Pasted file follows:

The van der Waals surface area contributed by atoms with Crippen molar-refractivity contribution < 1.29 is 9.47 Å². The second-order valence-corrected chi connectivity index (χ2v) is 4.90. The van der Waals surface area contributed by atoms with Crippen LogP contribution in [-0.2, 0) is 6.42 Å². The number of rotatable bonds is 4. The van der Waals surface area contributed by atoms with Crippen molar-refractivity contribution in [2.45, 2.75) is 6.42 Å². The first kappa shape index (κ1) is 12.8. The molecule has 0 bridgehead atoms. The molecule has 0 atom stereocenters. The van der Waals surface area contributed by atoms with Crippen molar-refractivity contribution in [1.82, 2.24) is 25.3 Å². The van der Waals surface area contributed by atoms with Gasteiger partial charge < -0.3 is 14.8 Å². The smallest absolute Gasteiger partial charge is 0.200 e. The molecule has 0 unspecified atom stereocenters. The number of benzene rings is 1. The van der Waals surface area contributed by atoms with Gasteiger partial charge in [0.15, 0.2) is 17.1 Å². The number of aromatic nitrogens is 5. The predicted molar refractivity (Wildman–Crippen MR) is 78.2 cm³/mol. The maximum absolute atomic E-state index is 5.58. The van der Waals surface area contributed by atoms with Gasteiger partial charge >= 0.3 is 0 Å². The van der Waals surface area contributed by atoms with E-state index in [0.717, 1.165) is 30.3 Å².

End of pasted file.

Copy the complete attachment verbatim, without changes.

The van der Waals surface area contributed by atoms with Crippen molar-refractivity contribution < 1.29 is 9.47 Å². The second-order valence-corrected chi connectivity index (χ2v) is 4.90. The van der Waals surface area contributed by atoms with Crippen LogP contribution in [-0.2, 0) is 6.42 Å². The number of rotatable bonds is 4. The van der Waals surface area contributed by atoms with Crippen molar-refractivity contribution in [2.45, 2.75) is 6.42 Å². The first kappa shape index (κ1) is 12.8. The molecule has 0 bridgehead atoms. The molecule has 0 atom stereocenters. The van der Waals surface area contributed by atoms with Crippen molar-refractivity contribution in [1.82, 2.24) is 25.3 Å². The van der Waals surface area contributed by atoms with Gasteiger partial charge < -0.3 is 14.8 Å². The smallest absolute Gasteiger partial charge is 0.200 e. The molecule has 0 unspecified atom stereocenters. The number of benzene rings is 1. The van der Waals surface area contributed by atoms with Gasteiger partial charge in [0.15, 0.2) is 17.1 Å². The number of aromatic nitrogens is 5. The predicted molar refractivity (Wildman–Crippen MR) is 78.2 cm³/mol. The maximum absolute atomic E-state index is 5.58. The van der Waals surface area contributed by atoms with Gasteiger partial charge >= 0.3 is 0 Å². The van der Waals surface area contributed by atoms with E-state index in [0.717, 1.165) is 30.3 Å².